Only a fraction of persons who experience trauma will actually go on to have "abnormal" responses to trauma that require psychological intervention. Most people that experience trauma will understandably go through some distress but are actually able to go on to reconcile their experience by themselves or with the help of their family, friends and community. Thus forcing people to debrief directly after a trauma may disrupt "normal" processing of the event. What is also particularly disconcerting about the research findings on trauma debriefings is that many people interviewed about their experience of trauma debriefing expressed they found the trauma debriefing helpful. However, research actually indicates that the debriefing is still more detrimental than no debriefing despite what the trauma survivor may perceive.
The following article goes into some more detail about this and specifically talks of the dangers of well-intentioned trauma debriefings in the contexts of disaster relief (such as the 2004 Asian tsunami and the more recent events in Boston, Dhaka, Syria and Mali): Minds traumatised by disaster heal themselves without therapy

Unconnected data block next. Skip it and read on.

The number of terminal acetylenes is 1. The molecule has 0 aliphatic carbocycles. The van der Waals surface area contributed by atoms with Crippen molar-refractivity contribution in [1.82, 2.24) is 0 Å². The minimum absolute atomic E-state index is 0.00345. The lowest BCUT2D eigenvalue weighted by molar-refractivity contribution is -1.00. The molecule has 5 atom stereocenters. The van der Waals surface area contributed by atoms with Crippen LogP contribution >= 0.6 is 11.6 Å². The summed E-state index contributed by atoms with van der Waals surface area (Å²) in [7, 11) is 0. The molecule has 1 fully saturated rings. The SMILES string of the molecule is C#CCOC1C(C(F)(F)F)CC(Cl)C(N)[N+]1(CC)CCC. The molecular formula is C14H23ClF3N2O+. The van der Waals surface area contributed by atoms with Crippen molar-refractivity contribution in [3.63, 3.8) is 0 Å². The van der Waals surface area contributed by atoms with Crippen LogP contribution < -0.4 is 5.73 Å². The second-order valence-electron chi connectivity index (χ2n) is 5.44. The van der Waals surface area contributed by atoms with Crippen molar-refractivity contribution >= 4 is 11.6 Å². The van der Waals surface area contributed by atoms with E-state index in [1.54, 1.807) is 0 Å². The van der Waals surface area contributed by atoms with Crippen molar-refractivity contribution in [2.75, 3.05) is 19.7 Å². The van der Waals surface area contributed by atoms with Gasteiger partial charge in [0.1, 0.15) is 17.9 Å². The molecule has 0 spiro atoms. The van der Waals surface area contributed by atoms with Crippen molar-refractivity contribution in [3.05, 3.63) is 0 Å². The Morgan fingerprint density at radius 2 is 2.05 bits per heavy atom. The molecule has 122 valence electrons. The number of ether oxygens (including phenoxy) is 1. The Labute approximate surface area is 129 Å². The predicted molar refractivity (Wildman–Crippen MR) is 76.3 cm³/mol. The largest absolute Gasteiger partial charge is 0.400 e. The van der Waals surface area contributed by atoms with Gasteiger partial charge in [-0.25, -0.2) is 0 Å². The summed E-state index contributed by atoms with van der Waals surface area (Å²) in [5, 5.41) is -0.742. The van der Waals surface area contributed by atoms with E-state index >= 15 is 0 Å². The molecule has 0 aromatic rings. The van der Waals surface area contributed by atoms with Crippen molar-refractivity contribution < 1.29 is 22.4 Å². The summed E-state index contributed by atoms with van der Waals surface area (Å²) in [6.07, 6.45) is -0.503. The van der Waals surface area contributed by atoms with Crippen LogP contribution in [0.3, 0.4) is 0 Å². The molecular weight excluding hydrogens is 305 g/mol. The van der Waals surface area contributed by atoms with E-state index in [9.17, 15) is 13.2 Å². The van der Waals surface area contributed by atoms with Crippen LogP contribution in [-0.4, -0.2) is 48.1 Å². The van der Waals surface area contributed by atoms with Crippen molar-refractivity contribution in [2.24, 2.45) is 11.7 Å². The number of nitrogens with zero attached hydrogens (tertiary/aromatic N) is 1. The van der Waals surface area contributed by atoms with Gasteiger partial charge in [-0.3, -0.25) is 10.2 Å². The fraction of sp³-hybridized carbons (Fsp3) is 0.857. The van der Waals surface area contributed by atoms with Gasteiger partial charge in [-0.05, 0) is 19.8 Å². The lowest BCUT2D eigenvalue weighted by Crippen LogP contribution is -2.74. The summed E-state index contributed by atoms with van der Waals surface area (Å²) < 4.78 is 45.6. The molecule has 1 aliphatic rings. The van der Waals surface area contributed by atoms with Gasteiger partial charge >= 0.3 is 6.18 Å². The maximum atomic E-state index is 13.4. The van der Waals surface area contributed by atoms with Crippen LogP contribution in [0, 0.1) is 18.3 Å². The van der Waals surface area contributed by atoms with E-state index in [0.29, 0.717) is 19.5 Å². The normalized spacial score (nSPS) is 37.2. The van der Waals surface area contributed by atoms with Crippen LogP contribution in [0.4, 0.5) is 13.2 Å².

It is important to note that some survivors of trauma will experience particular difficulties and symptoms that may require psychological intervention. These symptoms are likely to include persistent re-experiencing of the event, avoidance of stimuli associated with the trauma and increased arousal (difficulties sleep, anger, concentration and hyper-vigilance). These symptoms persist for more than several weeks and cause significant distress, and impairment in social and occupational functioning. There are various psychological interventions - that are not debriefings directly after the trauma - that have been shown to help with these difficulties.